Bahá’í House of Worship-South America

All Bahá’í Houses of Worship, including the Temple of Australia, share certain architectural elements, some of which are specified by Bahá’í scripture. `Abdu’l-Bahá, the son of the founder of the religion, stipulated that an essential architectural character of a House of Worship is a nine sided circular shape. While all current Bahá’í Houses of Worship have a dome. Bahá’í scripture also states that no pictures, statues or images be displayed within the House of Worship and no pulpits or altars be incorporated as an architectural feature.
Its nine sides and nine entrances symbolically represent the unity of the human race under the one God, irrespective of ethnic and religious background, according to the teachings of the Baha’i Faith.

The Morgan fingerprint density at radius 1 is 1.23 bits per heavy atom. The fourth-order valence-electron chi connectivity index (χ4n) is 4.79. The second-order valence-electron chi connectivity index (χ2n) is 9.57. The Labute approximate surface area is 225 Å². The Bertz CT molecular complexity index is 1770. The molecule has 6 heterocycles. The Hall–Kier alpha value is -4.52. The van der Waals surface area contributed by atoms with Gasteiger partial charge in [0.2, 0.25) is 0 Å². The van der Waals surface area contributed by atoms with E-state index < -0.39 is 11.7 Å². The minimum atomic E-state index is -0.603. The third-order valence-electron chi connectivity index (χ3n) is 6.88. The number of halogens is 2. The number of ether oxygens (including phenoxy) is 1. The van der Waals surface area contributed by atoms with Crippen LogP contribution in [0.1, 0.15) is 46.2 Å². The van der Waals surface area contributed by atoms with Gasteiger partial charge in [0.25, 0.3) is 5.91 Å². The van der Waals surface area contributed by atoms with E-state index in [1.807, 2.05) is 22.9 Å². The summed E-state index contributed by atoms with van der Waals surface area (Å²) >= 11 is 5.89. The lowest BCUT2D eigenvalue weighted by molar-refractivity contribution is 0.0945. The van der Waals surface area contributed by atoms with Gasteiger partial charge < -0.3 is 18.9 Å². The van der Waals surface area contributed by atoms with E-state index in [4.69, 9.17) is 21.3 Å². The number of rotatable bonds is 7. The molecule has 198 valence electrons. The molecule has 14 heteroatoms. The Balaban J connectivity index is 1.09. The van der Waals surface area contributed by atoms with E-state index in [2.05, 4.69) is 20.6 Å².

The Bahá’í Temple of South America is located just outside of Santiago, in the foothills of the Andes Mountains.
Previously a barren golf course owned by the elite Grange School in Santiago, the 10-hectare site — which took nine years to find – has been transformed into a space envisioned to be open to all, regardless of background, religion, gender, or social standing.